College celebrates World Mental Health Day

By Charles Lefebvre
October 10, 2018 - 5:27pm Updated: October 10, 2018 - 7:11pm


MEDICINE HAT, AB — Medicine Hat College marked World Mental Health Day on Wednesday.

During the afternoon, the Be Fit for Life Centre hosted a workout over the noon hour, allowing students to focus on both their physical and mental well-being.

“We’re trying really hard this year to build the connection between mental health and physical health,” said Jaycene Mock, health and wellness coordinator with the Student’s Association of Medicine Hat College.

Mock is involved with several initiatives on campus regarding mental health, and says in recent years, the association has been working to remove the stigma surrounding mental illness for students.

“My role is at the college is to go out and do these awareness events, have tables, talk with students and be able to open those doors that's its okay to talk about your mental health,” she said.

In the 2016 National College Health Assessment survey, 10 post-secondary institutions in Alberta were surveyed. The survey revealed that 90 per cent of those surveyed felt overwhelmed at school, with 64 per cent saying they had overwhelming anxiety.

Tobi Ceh, manager of mental health and counselling at Medicine Hat College, says they’ve seen an increase in students accessing services on campus for mental health issues such as anxiety and depression.

“When we're talking about what that looks like in a student life, a decreased ability to cope with the demands of deadlines or the workload,” she said. “Also social anxiety. How do people feel like they have a place to belong when they move to a campus.”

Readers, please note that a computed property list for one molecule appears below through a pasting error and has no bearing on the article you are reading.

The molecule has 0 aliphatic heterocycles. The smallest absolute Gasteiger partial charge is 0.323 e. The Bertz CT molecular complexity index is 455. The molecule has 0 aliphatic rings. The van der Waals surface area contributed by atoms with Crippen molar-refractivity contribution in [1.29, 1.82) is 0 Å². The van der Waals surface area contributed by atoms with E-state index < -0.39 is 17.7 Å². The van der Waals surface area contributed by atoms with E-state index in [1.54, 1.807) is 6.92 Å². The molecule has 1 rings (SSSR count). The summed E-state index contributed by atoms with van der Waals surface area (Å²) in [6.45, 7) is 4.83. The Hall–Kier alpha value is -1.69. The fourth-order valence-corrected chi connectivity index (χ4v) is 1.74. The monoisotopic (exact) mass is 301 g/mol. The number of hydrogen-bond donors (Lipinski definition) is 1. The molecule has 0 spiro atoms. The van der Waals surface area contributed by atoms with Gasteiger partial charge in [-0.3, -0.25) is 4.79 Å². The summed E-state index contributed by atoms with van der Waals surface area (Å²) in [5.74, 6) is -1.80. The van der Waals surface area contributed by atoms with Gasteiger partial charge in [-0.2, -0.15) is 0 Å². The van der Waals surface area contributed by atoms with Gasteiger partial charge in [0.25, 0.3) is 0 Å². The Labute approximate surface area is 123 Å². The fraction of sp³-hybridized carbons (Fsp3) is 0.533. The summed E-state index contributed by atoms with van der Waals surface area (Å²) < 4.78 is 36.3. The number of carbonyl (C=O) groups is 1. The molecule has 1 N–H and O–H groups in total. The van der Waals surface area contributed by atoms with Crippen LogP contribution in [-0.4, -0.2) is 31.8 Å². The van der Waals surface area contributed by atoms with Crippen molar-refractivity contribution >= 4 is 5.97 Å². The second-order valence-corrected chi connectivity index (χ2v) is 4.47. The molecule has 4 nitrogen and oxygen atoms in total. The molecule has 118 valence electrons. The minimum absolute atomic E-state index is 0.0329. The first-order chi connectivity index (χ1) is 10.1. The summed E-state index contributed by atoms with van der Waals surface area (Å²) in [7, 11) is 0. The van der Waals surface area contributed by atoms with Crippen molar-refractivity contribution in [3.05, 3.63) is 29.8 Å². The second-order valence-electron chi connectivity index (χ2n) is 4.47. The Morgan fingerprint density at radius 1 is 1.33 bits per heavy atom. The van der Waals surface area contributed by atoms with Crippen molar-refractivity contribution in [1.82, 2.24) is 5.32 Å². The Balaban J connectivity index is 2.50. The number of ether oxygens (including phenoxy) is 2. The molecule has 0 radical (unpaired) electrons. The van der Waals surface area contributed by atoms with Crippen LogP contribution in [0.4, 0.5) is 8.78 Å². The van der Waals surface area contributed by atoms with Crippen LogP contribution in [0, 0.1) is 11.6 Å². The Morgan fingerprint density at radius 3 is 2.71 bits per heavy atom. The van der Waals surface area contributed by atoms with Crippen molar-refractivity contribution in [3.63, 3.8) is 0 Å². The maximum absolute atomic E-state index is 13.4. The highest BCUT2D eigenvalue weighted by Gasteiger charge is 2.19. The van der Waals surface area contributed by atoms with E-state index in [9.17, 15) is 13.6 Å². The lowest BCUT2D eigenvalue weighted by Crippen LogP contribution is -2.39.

Ceh has created mental health first aid kits, which were being distributed at the college during the Long Night Against Procrastination event. The kits include cards that have strategies to help manage different conditions, such as stress and anxiety, as well as contact information for college services.

“The interventions on the back to help them cope with the state are all evidence-based ways that clinicians know helps to get them, if they're having an anxiety attack, get them calm, get them stable so they can take themselves to the next step and get counselling,” said Ceh.

Peer support, counselling and even referrals to outside agencies, including Alberta Health Services are available to college students. Ceh and Mock add that students need to talk with someone about what they’re experiencing if they are struggling.

“If they don't have the skills now to cope with what's going on, they can learn the skills,” said Ceh. They're not incapable of being well, they just need to ask for some help to be well.”

“It's nothing to be shy about or be ashamed of,” added Mock. “We don't know what's going on with you if you're not letting us know.”

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